Trent Beretta . . . shows exactly how little being the “best worker” of the Best Friends really means when Bryan Danielson can only get a “just barely watchable” match out of him.
Q.T. Marshall . . . puts in a perfectly fine performance while getting mostly squashed, proving that the passable matches with Cody Rhodes weren’t a fluke or carry job.
Wheeler Yuta . . . takes the next step in his young career by bleeding buckets whilst being on the receiving end of an ass-stomp that would make Fuchi proud.
BRYAN DANIELSON vs. TRENT BERETTA
It’s no surprise that this is good, with Danielson involved, but it seems like Danielson could wrestle anyone with a warm body and produce something at least this good. Trent isn’t bad, but he doesn’t add anything outstanding to the match. His best moment was probably his inability to get Danielson into position for his Strong Zero finisher because of his neck. Once Trent’s neck becomes the target, it works because of Danielson’s creativity and viciousness, rather than Trent’s selling. It would also help if he toned down the big spots like the superplex and half nelson suplex, which don’t wind up meaning a whole lot here. The half nelson suplex was only there to set up a lariat (complete with huge bump from Danielson). Hell, Trent’s best near fall was turning over on Danielson’s super backdrop where all he had to do with shift his weight. Compared with Danielson using familiar spots like the rolling elbow, the Regalplex, and the running knee all of which clearly have a specific purpose, and Danielson adjusts the LeBell lock to more of a neck crank for the quick finish. Trent has always been considered to be the ‘worker’ of the Best Friends stable, but praise like that only goes so far when Danielson can only get this much out of him.
SWERVE STRICKLAND vs. Q.T. MARSHALL
Between Swerve’s flashiness and Marshall’s overdone bumping and stooging, this is mostly a fun show. It gets a little slow when Q.T. takes over and it sucks that we don’t get to see exactly what happens to allow Swerve to regain control, but they both seem to react well to what the other person does. It’d would have been nice if Swerve had a better finish than that running kick, especially since he busted out several flashy spots that would have made a better finish, like his rolling flatliner, but Q.T. is ranked so low that nobody would think that Swerve would need to do very much to beat him.
RED VELVET vs. WILLOW NIGHTINGALE
The size versus speed story is a good idea theory, but it doesn’t work out so well in practice. They have a few cute moments, and Red takes a couple of hellacious bumps from Willow, but everything is far too rushed for anything to matter. Red gets hit with a big pounce and then a cannonball in the corner for a near fall, which was OK by itself. But they follow that by having Red escape a vertical suplex and hitting a backstabber and then an ugly rolling transition to get Willow into position for Red’s corkscrew kick finisher. You’d think the two big bumps would have taken more of a toll on her, and that she’d need to do more in order to get Willow set up for the kick. For all of the things that one might argue that this match needed, more time to work with isn’t among them. They just needed to slow things down so that the bigger spots of the match mattered, and for Red to get a more believable comeback to set up the finish.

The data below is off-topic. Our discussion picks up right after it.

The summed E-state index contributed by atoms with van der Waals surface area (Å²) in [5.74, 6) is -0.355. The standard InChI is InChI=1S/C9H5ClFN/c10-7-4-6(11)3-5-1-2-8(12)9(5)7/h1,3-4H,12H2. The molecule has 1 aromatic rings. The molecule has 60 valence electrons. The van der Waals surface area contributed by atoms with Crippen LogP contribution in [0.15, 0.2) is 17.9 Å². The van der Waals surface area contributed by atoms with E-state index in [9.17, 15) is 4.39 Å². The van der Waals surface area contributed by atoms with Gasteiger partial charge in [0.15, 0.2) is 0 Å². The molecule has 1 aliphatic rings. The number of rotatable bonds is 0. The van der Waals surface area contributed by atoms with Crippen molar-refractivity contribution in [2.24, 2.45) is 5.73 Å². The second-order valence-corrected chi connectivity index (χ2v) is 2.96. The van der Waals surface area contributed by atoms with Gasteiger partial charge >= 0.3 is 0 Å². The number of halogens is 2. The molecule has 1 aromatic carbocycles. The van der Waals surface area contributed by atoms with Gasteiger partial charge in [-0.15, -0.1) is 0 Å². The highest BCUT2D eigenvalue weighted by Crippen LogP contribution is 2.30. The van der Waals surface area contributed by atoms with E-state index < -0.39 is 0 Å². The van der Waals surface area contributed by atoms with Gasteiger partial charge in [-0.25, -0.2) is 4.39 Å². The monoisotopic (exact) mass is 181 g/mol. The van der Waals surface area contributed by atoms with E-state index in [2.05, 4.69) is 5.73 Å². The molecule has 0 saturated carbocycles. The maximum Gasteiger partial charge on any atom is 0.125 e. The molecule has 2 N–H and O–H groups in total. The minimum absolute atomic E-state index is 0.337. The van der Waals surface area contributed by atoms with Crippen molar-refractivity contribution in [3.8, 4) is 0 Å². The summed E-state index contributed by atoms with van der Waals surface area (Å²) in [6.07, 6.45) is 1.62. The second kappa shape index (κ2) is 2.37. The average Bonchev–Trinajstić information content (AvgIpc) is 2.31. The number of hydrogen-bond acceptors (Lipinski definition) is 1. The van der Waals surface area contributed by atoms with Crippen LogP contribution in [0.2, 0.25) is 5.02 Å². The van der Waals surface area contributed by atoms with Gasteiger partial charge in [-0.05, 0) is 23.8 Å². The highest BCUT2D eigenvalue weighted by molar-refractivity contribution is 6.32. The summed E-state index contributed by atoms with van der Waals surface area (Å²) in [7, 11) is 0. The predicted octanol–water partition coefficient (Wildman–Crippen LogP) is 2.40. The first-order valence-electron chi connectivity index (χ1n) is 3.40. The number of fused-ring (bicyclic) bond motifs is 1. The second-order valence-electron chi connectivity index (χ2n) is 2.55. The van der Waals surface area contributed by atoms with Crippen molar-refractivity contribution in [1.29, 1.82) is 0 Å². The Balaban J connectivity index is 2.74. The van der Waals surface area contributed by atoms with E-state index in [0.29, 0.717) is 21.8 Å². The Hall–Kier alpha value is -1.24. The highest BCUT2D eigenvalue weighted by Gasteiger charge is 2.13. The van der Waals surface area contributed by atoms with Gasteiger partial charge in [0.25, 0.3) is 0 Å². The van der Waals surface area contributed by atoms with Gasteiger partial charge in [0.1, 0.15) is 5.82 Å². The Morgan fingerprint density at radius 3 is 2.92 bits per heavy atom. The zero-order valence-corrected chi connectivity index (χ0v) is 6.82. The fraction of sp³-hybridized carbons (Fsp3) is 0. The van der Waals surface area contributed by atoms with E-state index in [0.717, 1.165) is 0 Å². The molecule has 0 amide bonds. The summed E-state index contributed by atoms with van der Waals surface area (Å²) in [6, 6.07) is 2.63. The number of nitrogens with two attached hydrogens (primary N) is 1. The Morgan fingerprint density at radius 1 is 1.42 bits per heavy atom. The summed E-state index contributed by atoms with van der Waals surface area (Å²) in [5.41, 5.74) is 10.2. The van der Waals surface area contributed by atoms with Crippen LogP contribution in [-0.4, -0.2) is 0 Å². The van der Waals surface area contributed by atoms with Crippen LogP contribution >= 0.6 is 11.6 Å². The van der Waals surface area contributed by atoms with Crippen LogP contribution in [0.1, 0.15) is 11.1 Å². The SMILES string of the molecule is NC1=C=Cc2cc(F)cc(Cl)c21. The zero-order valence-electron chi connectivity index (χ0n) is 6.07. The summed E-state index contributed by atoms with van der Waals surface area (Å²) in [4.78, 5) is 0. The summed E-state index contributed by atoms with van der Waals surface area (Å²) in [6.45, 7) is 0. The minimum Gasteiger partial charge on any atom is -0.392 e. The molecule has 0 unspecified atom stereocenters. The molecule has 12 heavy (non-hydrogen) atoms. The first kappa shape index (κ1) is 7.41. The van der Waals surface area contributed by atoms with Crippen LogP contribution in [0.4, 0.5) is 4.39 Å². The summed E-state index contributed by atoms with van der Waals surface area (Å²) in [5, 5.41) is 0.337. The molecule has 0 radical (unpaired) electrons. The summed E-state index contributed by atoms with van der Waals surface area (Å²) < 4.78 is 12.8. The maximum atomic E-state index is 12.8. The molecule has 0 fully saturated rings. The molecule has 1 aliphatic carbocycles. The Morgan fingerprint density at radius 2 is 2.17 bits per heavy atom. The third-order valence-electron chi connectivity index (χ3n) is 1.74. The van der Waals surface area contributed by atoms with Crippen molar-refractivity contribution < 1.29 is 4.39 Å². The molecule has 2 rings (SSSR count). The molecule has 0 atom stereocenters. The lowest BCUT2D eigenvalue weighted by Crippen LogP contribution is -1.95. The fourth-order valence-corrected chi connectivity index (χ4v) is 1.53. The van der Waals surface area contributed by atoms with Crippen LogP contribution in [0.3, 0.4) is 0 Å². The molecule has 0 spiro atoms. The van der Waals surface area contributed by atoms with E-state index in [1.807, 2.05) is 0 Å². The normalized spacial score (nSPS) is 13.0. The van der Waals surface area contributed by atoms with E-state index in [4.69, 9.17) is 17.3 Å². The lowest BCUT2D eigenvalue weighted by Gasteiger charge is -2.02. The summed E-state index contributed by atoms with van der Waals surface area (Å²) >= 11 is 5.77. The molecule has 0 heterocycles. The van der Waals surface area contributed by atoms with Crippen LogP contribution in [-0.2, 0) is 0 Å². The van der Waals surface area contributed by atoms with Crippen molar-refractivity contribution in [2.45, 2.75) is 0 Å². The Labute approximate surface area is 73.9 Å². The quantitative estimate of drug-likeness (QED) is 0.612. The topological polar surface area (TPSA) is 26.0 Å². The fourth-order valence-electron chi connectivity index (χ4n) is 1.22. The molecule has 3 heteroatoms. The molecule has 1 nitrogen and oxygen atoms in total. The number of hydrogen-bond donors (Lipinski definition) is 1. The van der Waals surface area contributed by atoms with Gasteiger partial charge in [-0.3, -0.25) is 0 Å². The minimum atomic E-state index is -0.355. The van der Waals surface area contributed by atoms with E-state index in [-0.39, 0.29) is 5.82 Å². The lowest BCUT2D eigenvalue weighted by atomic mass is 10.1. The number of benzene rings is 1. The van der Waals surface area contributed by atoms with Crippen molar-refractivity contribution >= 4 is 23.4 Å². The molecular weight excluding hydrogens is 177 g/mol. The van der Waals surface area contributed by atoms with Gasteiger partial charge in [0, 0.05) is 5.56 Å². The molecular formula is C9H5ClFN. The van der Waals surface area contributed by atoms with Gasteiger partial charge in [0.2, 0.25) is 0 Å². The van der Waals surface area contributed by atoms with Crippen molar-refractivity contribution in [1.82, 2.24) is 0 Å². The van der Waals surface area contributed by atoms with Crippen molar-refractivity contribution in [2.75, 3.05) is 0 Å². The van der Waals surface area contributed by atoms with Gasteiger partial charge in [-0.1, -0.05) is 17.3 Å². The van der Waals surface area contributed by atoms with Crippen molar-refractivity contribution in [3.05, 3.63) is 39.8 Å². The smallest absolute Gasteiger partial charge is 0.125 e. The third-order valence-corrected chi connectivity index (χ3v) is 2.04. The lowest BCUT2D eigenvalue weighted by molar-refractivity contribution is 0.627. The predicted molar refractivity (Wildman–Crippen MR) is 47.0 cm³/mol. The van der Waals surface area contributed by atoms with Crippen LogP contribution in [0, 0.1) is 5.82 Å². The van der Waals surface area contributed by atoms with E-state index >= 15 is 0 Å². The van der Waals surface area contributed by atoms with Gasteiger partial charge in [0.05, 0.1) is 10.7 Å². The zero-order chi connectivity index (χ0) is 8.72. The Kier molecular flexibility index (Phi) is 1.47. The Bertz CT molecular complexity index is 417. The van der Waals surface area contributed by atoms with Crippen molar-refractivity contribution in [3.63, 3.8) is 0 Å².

JON MOXLEY vs. WHEELER YUTA
This is one of those matches that’s better appreciated after tempering expectations. If one expects something on the level of the May ’91 classic between Jumbo and Kobashi, or even something like the Flair/Sting match from the first Clash of Champions, then they’ll likely feel disappointed afterwards. This isn’t that sort of star-making match, where the underdog looks so good in defeat that it elevates him. This is just an over-the-top exhibition of brutality where Yuta bleeds like crazy and simply refuses to stay down unless Mox kills him, and Mox eventually obliges by choking him out. Aside from Yuta’s dive to jumpstart the match and the later table spot (which had no business even being a table spot) Wheeler gets in precious little offense of his own. But he didn’t need to. Wheeler wanted to earn Mox’s respect, and he does just that by taking the mother of all thrashings and daring Mox to do more. Wheeler gets busted open a little bit from a trip to the stairs, and by the time Mox is finished with him the phrase “Crimson Mask” doesn’t quite do it justice.
There are a few moments that reinforce the notion of where Wheeler is ranked compared to Mox, the main one is the way that Wheeler has to scrape and crawl and fight his way out of the bulldog choke compared with Mox easily countering Wheeler’s crossface into a cradle for a near fall. Wheeler does manage a few revenge spots, such as biting at Mox’s face and raking his back with his fingernails as a means to hold him off, but he doesn’t get in much of anything that anyone thinks would beat him. You know all you need to know when you see Mox’s reaction after Wheeler kicks out of the first paradigm shift, and then the second ramped up version. It’s not the shock and frustration that would be expected out of a Jericho or MJF, it’s genuine surprise and begrudging admiration for the kid’s guts and/or stupidity. Mox and Wheeler do what’s expected of them and do an admirable job in getting over the story of the match, but this is in no way a good wrestling match, it’s just a very brutal and memorable one.
Conclusion: This isn’t anything must-see, which I guess should be expected on the B-show, but it’s a fun little hour of TV with only the women’s match being completely skippable.